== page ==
Tyler Eifert’s health is still in question making Tyler Kroft a potential fantasy sleeper this year.
Over three of the last four seasons (2014, 2016 and 2017), Cincinnati Bengals tight end Tyler Eifert has totaled 11 games played and 36 receptions due to multiple injuries. Tyler Kroft stepped up with 42 receptions in Eifert’s place last season, so it’s not too surprising he’s in line for a contract extension soon.
In mid-June, coming out of minicamp, Bengals head coach Marvin Lewis suggested Eifert might not be ready for training camp as he apparently continues to battle the back issue that sidelined him last season. So Kroft might be in line for a substantial role right out of the gate this year, and a thus a prominent role in Cincinnati’s passing game.
But does that make him an automatic fantasy sleeper?
Kroft played all 16 games last season, but he only had one catch for five yards over the first two games when Eifert was active. Over those final 14 games he averaged 4.4 targets, 2.9 catches and 28.5 yards per game. Those obviously aren’t impressive numbers, so without seven touchdowns Kroft would not have been anywhere near the 15th-highest scoring tight end in ESPN leagues (default PPR scoring).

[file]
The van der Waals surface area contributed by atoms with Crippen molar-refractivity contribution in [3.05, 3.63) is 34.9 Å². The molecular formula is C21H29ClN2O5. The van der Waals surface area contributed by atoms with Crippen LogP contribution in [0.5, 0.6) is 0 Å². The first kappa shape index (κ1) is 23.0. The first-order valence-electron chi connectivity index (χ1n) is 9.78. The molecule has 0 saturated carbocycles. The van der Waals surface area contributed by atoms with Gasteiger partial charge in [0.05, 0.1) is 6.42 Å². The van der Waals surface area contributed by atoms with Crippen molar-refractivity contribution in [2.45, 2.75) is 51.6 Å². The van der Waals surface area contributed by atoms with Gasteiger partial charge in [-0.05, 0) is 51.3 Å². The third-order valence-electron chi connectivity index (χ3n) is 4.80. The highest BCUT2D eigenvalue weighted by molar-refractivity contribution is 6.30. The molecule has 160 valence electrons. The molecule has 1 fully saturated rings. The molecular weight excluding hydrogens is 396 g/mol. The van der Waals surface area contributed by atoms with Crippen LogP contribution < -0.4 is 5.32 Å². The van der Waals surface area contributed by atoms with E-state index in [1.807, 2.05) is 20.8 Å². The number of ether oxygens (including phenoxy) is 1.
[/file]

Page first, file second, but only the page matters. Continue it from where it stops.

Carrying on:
One of Kroft’s best games, six catches for 53 yards and two touchdowns (on a season-high eight targets) in Week 17, came when most fantasy owners couldn’t have benefited. Over the typical fantasy football playoffs, Week 14-16, he totaled three catches for four yards and put up a combined 3.4 fantasy points (ESPN PPR scoring).
If Eifert is available, he’ll be Cincinnati’s No. 1 tight end. But relying on him to even play half the season unscathed is a risky bet for fantasy owners and Kroft stands to become a popular waiver wire add.
Eifert had 52 receptions for 615 yards and 13 touchdowns when he was last healthy for most of a season (2015). That would be the catch and yardage ceiling for Kroft if he steps in as the Bengals’ primary tight end again this year, with 8-10 touchdowns a more realistic high-water range in that case.
Reports on Eifert’s health will be worth monitoring during training camp and the preseason, heading into when most drafts and auctions will be. If he’s in line to be ready for Week 1, Kroft won’t be worth drafting in fantasy leagues. But if there’s any doubt about Eifert’s status, Kroft will be a deep sleeper option for those that like to wait to draft a tight end.